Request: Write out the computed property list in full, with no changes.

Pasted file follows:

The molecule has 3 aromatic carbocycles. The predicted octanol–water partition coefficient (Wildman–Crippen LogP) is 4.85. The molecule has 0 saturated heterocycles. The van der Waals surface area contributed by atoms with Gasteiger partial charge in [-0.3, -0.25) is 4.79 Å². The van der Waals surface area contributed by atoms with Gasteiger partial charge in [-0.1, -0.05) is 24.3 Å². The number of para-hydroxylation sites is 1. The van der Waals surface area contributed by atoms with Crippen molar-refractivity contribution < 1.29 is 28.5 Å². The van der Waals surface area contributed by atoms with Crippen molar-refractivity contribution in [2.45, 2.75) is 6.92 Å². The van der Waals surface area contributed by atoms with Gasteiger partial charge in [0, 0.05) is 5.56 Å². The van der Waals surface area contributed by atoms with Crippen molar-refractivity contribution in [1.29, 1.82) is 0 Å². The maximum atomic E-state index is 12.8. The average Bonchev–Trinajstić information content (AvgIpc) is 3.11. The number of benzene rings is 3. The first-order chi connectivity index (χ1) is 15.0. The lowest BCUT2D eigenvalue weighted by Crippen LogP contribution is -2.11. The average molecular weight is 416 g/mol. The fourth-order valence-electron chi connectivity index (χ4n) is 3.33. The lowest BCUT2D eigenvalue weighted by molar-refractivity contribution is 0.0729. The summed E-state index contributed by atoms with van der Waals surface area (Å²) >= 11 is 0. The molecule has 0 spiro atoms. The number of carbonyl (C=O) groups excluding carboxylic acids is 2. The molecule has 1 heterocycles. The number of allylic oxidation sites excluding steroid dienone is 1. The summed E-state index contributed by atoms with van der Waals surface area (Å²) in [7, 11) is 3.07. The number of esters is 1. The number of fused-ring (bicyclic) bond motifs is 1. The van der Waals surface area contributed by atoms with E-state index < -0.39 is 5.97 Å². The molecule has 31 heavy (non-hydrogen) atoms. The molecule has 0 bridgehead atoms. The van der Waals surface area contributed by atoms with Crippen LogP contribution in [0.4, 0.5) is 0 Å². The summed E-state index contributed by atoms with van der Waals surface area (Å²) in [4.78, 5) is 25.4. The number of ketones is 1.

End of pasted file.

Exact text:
The molecule has 3 aromatic carbocycles. The predicted octanol–water partition coefficient (Wildman–Crippen LogP) is 4.85. The molecule has 0 saturated heterocycles. The van der Waals surface area contributed by atoms with Gasteiger partial charge in [-0.3, -0.25) is 4.79 Å². The van der Waals surface area contributed by atoms with Gasteiger partial charge in [-0.1, -0.05) is 24.3 Å². The number of para-hydroxylation sites is 1. The van der Waals surface area contributed by atoms with Crippen molar-refractivity contribution < 1.29 is 28.5 Å². The van der Waals surface area contributed by atoms with Crippen molar-refractivity contribution in [2.45, 2.75) is 6.92 Å². The van der Waals surface area contributed by atoms with Gasteiger partial charge in [0, 0.05) is 5.56 Å². The van der Waals surface area contributed by atoms with Crippen molar-refractivity contribution in [1.29, 1.82) is 0 Å². The maximum atomic E-state index is 12.8. The average Bonchev–Trinajstić information content (AvgIpc) is 3.11. The number of benzene rings is 3. The first-order chi connectivity index (χ1) is 15.0. The lowest BCUT2D eigenvalue weighted by Crippen LogP contribution is -2.11. The average molecular weight is 416 g/mol. The fourth-order valence-electron chi connectivity index (χ4n) is 3.33. The lowest BCUT2D eigenvalue weighted by molar-refractivity contribution is 0.0729. The summed E-state index contributed by atoms with van der Waals surface area (Å²) >= 11 is 0. The molecule has 0 spiro atoms. The number of carbonyl (C=O) groups excluding carboxylic acids is 2. The molecule has 1 heterocycles. The number of allylic oxidation sites excluding steroid dienone is 1. The summed E-state index contributed by atoms with van der Waals surface area (Å²) in [7, 11) is 3.07. The number of esters is 1. The number of fused-ring (bicyclic) bond motifs is 1. The van der Waals surface area contributed by atoms with E-state index < -0.39 is 5.97 Å². The molecule has 31 heavy (non-hydrogen) atoms. The molecule has 0 bridgehead atoms. The van der Waals surface area contributed by atoms with Crippen LogP contribution in [0.4, 0.5) is 0 Å². The summed E-state index contributed by atoms with van der Waals surface area (Å²) in [4.78, 5) is 25.4. The number of ketones is 1.